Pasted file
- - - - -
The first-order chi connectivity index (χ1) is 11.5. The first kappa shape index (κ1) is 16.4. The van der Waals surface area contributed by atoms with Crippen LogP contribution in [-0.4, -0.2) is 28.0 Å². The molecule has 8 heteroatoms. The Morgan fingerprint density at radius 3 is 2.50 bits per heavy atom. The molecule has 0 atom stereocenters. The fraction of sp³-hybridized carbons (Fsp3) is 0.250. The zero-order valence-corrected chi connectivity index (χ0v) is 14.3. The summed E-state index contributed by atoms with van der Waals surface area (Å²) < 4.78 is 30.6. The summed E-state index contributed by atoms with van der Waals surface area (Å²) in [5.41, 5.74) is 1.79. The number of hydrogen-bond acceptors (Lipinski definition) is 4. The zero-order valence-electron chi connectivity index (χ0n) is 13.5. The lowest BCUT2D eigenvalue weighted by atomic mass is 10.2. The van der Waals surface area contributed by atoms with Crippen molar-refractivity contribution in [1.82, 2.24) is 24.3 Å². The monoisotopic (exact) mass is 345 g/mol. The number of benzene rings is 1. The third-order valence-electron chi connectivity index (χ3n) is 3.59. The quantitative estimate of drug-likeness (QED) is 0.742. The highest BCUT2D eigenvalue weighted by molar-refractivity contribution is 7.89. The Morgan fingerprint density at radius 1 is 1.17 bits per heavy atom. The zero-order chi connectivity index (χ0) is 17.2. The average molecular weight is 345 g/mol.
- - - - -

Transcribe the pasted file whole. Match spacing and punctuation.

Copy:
The first-order chi connectivity index (χ1) is 11.5. The first kappa shape index (κ1) is 16.4. The van der Waals surface area contributed by atoms with Crippen LogP contribution in [-0.4, -0.2) is 28.0 Å². The molecule has 8 heteroatoms. The Morgan fingerprint density at radius 3 is 2.50 bits per heavy atom. The molecule has 0 atom stereocenters. The fraction of sp³-hybridized carbons (Fsp3) is 0.250. The zero-order valence-corrected chi connectivity index (χ0v) is 14.3. The summed E-state index contributed by atoms with van der Waals surface area (Å²) < 4.78 is 30.6. The summed E-state index contributed by atoms with van der Waals surface area (Å²) in [5.41, 5.74) is 1.79. The number of hydrogen-bond acceptors (Lipinski definition) is 4. The zero-order valence-electron chi connectivity index (χ0n) is 13.5. The lowest BCUT2D eigenvalue weighted by atomic mass is 10.2. The van der Waals surface area contributed by atoms with Crippen molar-refractivity contribution in [1.82, 2.24) is 24.3 Å². The monoisotopic (exact) mass is 345 g/mol. The number of benzene rings is 1. The third-order valence-electron chi connectivity index (χ3n) is 3.59. The quantitative estimate of drug-likeness (QED) is 0.742. The highest BCUT2D eigenvalue weighted by molar-refractivity contribution is 7.89. The Morgan fingerprint density at radius 1 is 1.17 bits per heavy atom. The zero-order chi connectivity index (χ0) is 17.2. The average molecular weight is 345 g/mol.